Weekly Feature

2017-10-12 / Front Page

State audit criticizes Cheektowaga-Sloan officials for excessive funds

District response takes issue with findings

According to a recently completed audit by state Comptroller Thomas Di- Napoli’s office, the Cheektowaga Sloan School District has been routinely overestimating by millions of dollars the money it needs to cover expenses.

In a recent release, which announced the results of seven school district audits, the comptroller’s office reported that from 2013-14 through 2015-16, Cheektowaga Sloan’s Board of Education and district officials overestimated yearly budget expenses by an average of $4.6 million.

The office argued that due to that error, the approximately $2.2 million in fund balance, or surplus, the district allocated per year to help finance the budget during that period was unnecessary.

“No amount of fund balance was used to finance operations because the board and district officials overestimated appropriations each year by an average of $4.6 million (16 percent),” the office stated in its report. “As a result, the district experienced cumulative operating surpluses totaling $8 million from 2013-14 through 2015-16.”

The office also indicated that officials reported that the district’s unrestricted fund balance for 2013-14 through 2015-16 was within the statutory limit, when in reality it had exceeded it by more than $2.7 million.

This, the office said, was because the district’s business manager, Wayne Drescher, had improperly recorded a prior period adjustment, which is a way to fix accounting errors and adjust for financial changes that occurred in a previous year.

Additionally, the comptroller’s office argued that Cheektowaga-Sloan’s Employee Benefit Accrued Liability Reserve was “excessive when compared to the potential costs which could be paid from the reserve.”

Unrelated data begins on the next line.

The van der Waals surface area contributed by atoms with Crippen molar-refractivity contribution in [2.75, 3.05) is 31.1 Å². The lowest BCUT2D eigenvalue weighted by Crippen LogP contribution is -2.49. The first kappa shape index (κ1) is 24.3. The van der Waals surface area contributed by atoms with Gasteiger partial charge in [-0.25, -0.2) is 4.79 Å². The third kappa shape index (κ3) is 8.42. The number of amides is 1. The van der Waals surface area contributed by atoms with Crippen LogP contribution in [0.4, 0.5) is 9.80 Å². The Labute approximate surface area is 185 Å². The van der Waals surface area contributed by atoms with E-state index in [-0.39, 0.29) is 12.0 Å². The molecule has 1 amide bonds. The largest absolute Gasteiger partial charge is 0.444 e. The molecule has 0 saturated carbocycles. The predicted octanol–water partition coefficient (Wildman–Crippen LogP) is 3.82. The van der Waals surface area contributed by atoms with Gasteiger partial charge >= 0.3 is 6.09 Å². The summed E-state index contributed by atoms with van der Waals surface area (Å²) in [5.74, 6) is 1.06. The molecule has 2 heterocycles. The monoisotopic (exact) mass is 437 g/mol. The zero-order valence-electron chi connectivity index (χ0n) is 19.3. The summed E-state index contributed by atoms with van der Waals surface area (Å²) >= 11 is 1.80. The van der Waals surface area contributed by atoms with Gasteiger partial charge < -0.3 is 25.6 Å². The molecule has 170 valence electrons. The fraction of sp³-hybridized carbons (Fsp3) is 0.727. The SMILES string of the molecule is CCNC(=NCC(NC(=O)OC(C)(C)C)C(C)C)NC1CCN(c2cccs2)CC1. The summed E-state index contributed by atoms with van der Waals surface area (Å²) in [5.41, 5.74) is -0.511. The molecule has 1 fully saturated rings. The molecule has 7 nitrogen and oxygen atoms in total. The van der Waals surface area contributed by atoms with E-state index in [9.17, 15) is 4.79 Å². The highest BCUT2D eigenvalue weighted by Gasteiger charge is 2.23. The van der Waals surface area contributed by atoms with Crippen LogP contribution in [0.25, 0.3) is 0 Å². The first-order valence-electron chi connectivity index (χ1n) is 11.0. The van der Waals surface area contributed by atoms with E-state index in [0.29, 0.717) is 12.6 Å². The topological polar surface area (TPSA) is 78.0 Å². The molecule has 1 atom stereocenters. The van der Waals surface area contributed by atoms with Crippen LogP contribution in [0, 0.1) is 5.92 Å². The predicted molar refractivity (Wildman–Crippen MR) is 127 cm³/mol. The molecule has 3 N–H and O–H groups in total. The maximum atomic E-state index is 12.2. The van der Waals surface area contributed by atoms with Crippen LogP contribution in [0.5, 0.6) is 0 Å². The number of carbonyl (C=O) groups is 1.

In a written response, district officials disagreed with the audit’s conclusions, arguing that Drescher’s adjustment had not been improper but was a “necessary and critical correction” to avoid paying more than $1 million per year in principal and interest related to debt for a capital project from 2005-06.

They argued that they found the “major error” only last year, explaining that a previous administration had set the repayment period for capital project debt at 20 years, when the district was only set up to receive state aid for 15.

“When this was discovered by new district administration during the 2015-16 fiscal year, it was determined that the district had been receiving excess aid on the project for the past 10 years, and that in just five more years, the NYS building aid would no longer be received,” the district stated, adding that the state Education Department refused to adjust the repayment period because the debt was 10 years old and final cost reports had been submitted.

Officials argued that their actions were justified and that unrestricted fund balances were within statutory limits, citing Government Accounting Standards Board regulations and financial guidance provided by the comptroller’s office.

Concerning the report that the size of the district’s Employee Benefit Accrued Liability Reserve was “excessive,” officials contended that since 2011-12, the district has “built reserves for unforeseen events” and argued that this practice is recommended in the comptroller’s local government management guide on reserves.

They reiterated that the district’s financial situation was exceptional due to the mistakes of others and expressed disappointment that the comptroller’s audit did not comment on approximately $1 million in reductions related to staffing cuts, consolidation of services and other adjustments the district has made in the last three fiscal years.

“We agree that the district did not spend its annual budgeted appropriations, but we feel this is a sign of upright fiscal management and restraint,” officials wrote. “These reductions in appropriations and actual expenses were the result of some very difficult decisions that we felt were necessary and in the best interest of all district stakeholders.”

To read the comptroller’s complete report and the district’s full response, visit http://www.osc.state.ny.us/localgov/ audits/ schools/2017/cheektowaga sloan.htm.

email: arizzo@beenews.com

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